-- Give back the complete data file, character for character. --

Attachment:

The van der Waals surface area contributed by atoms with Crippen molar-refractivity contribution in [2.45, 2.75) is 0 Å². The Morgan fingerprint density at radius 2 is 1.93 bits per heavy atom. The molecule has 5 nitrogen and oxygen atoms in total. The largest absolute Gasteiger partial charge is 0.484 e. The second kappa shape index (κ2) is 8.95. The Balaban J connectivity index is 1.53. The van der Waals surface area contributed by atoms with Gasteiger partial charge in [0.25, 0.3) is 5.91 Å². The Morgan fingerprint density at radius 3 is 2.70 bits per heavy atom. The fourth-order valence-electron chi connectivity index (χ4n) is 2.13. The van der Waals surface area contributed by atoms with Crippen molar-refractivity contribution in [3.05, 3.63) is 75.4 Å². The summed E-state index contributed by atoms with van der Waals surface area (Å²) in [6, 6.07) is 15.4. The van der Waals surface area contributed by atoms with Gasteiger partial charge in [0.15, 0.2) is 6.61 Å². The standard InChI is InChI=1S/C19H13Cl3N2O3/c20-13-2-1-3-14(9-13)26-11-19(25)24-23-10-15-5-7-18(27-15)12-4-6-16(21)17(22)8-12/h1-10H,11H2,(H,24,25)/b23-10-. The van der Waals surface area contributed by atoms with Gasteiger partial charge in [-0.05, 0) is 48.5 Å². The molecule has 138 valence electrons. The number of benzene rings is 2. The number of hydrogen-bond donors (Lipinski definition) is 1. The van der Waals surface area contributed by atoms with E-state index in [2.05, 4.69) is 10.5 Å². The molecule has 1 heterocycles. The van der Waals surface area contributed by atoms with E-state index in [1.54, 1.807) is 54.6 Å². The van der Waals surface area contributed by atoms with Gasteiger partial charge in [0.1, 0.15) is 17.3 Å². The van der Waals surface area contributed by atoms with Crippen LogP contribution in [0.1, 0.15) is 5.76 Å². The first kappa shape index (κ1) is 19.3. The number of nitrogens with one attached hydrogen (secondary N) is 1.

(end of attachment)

The van der Waals surface area contributed by atoms with Crippen molar-refractivity contribution in [2.45, 2.75) is 0 Å². The Morgan fingerprint density at radius 2 is 1.93 bits per heavy atom. The molecule has 5 nitrogen and oxygen atoms in total. The largest absolute Gasteiger partial charge is 0.484 e. The second kappa shape index (κ2) is 8.95. The Balaban J connectivity index is 1.53. The van der Waals surface area contributed by atoms with Gasteiger partial charge in [0.25, 0.3) is 5.91 Å². The Morgan fingerprint density at radius 3 is 2.70 bits per heavy atom. The fourth-order valence-electron chi connectivity index (χ4n) is 2.13. The van der Waals surface area contributed by atoms with Crippen molar-refractivity contribution in [3.05, 3.63) is 75.4 Å². The summed E-state index contributed by atoms with van der Waals surface area (Å²) in [6, 6.07) is 15.4. The van der Waals surface area contributed by atoms with Gasteiger partial charge in [0.15, 0.2) is 6.61 Å². The standard InChI is InChI=1S/C19H13Cl3N2O3/c20-13-2-1-3-14(9-13)26-11-19(25)24-23-10-15-5-7-18(27-15)12-4-6-16(21)17(22)8-12/h1-10H,11H2,(H,24,25)/b23-10-. The van der Waals surface area contributed by atoms with Gasteiger partial charge in [-0.05, 0) is 48.5 Å². The molecule has 138 valence electrons. The number of benzene rings is 2. The number of hydrogen-bond donors (Lipinski definition) is 1. The van der Waals surface area contributed by atoms with E-state index in [2.05, 4.69) is 10.5 Å². The molecule has 1 heterocycles. The van der Waals surface area contributed by atoms with E-state index in [1.54, 1.807) is 54.6 Å². The van der Waals surface area contributed by atoms with Gasteiger partial charge in [0.1, 0.15) is 17.3 Å². The van der Waals surface area contributed by atoms with Crippen LogP contribution in [0.1, 0.15) is 5.76 Å². The first kappa shape index (κ1) is 19.3. The number of nitrogens with one attached hydrogen (secondary N) is 1.